mental health

Ever heard of the statement “mens sana in corpore sano”? It means a healthy mind in a healthy body in Latin! 

Now remember when we were young and wanted to do nothing but play, remain out of our house, and as far away as possible from books? Well, now do you remember how happy and relaxed we used to be then? All that jumping around, running and exercise helped us release endorphins or happy hormones, and probably why we were happy all day!  

In an age where the demands of modern life can sometimes feel overwhelming, the importance of nurturing our mental well-being has never been more apparent. Sports aren’t just about competition and physical fitness ; they can be powerful tools for nurturing your mental health. Beyond the physicality of the games we play and the sports we follow, there exists a profound connection between our bodies and minds. This link transcends the simple notion of staying fit, extending its reach into the overall quality of life. 

Whether you’re a seasoned athlete or simply looking to incorporate more movement into your daily routine, the benefits of engaging in sports activities reach far beyond the realm of physical health.

Mental health is as important, perhaps a little more than your physical health! In an age where the demands of modern life can sometimes feel overwhelming, the importance of nurturing our mental well-being has never been more apparent.

mental health

Numerous studies provide compelling evidence that engaging in physical activity can deeply and positively affect one’s mental well-being. Participation in physical activities has the potential to enhance mood, make you feel calmer, reduce the risk of experiencing depression and anxiety, and promote a more balanced and improved lifestyle. 

Here are three ways sports/exercise can help you apart from some physical changes:

  • Lowers anxiety and stress: One of the best ways to unwind is working out! Expending all your physical energy to something and directing your stress in that zone helps you calm down. Your focus shifts to something positive and that helps with your energy levels. Studies have shown that 20 to 30 minutes of exercise each day can make people feel calmer. This calmness continues several hours after exercise.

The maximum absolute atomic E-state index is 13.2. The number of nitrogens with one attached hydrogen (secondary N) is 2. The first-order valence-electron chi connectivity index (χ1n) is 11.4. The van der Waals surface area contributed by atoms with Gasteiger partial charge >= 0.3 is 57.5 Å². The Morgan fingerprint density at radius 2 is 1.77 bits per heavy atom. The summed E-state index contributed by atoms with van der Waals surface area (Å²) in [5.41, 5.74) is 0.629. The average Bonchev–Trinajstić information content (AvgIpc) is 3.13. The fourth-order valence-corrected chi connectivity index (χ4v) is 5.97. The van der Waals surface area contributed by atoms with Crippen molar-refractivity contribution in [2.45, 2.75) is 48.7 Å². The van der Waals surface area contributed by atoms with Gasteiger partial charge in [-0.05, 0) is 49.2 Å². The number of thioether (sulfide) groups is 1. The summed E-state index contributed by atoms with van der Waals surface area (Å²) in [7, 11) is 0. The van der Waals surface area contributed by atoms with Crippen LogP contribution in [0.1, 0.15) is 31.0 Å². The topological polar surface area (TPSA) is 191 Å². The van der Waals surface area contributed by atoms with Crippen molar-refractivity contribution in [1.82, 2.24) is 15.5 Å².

• Increases self-esteem: When you enjoy doing something, and see a significant change in yourself both mentally and physically it helps boost your self-confidence/esteem. For eg- If you are working out to lose weight, you will likely start feeling better about yourself once you see some signs of change. This in turn will help your self-esteem! Maybe you learn to play a sport you have always wanted to, and that also is a major confidence booster.
  • Improves your mood: The benefits of exercise on your mood extend far beyond the immediate post-workout glow. Regular physical activity can lead to sustained improvements in emotional well-being, helping to combat stress, anxiety, and even symptoms of depression over time. So, it’s not just a quick fix, but a long-term investment in your mental health that pays dividends as you continue to make physical activity a part of your daily routine.

Sports demand focus, strategic thinking, and the capacity to stay present in the moment, which are all mental skills that are specific to sports. For instance, a split-second choice can mean the difference between a win and a loss in a fast-paced game like basketball. 

This continuous mental activity helps with cognitive function and provides a much-needed diversion from the stresses of everyday living. So, your mind is benefiting just as much as your body is, whether you’re completing a yoga posture, making a three-pointer, or sprinting a track.

Mental health

Picture this: You’ve had a long day, and you’re trying to shake off the stress and fatigue. You have two options – binge-watch your favorite TV show or go for a brisk walk. Now, which one do you think will leave you feeling more content, awake, and at peace? Researchers set out to answer this question by asking people to rate their moods after bouts of physical activity or periods of inactivity.

The results were crystal clear. The folks in the study reported feeling happier, more alert, and calmer after they’d been physically active compared to those moments of lounging around. The most intriguing part? The impact of exercise on mood was most significant when their mood was initially on the lower side. So, if you’re having a tough day, a little workout might just be the mood booster you need.

The type and intensity of exercise also matter. It turns out that low-intensity aerobic exercise wins the crown for lifting your spirits. Imagine taking a leisurely jog, doing some light yoga, or enjoying a casual bike ride. Studies found that dedicating 30 to 35 minutes, 3 to 5 days a week, for about 10 to 12 weeks to these kinds of activities can work wonders for your mood.

So what are some of the ways you can play sports or exercise regularly to help with your physical, emotional, and mental health ? Activities like dancing, yoga, walking, running, Zumba, cycling, playing sports like kho-kho, badminton, etc. are some great ways to get in some movement and have fun! 

Maybe challenge your friends to a friendly match or walk together in groups, a good company always makes things better! Set small goals and see a difference in your mental health, thinking, attitude, and how your day goes. You’ll feel light, have more energy, be productive, think clearly, etc. 

If you are wondering how to get your child to play sports, get them involved in one of our many fun sports camps, we are sure they will have the time of their lives! Get in touch with us at: 

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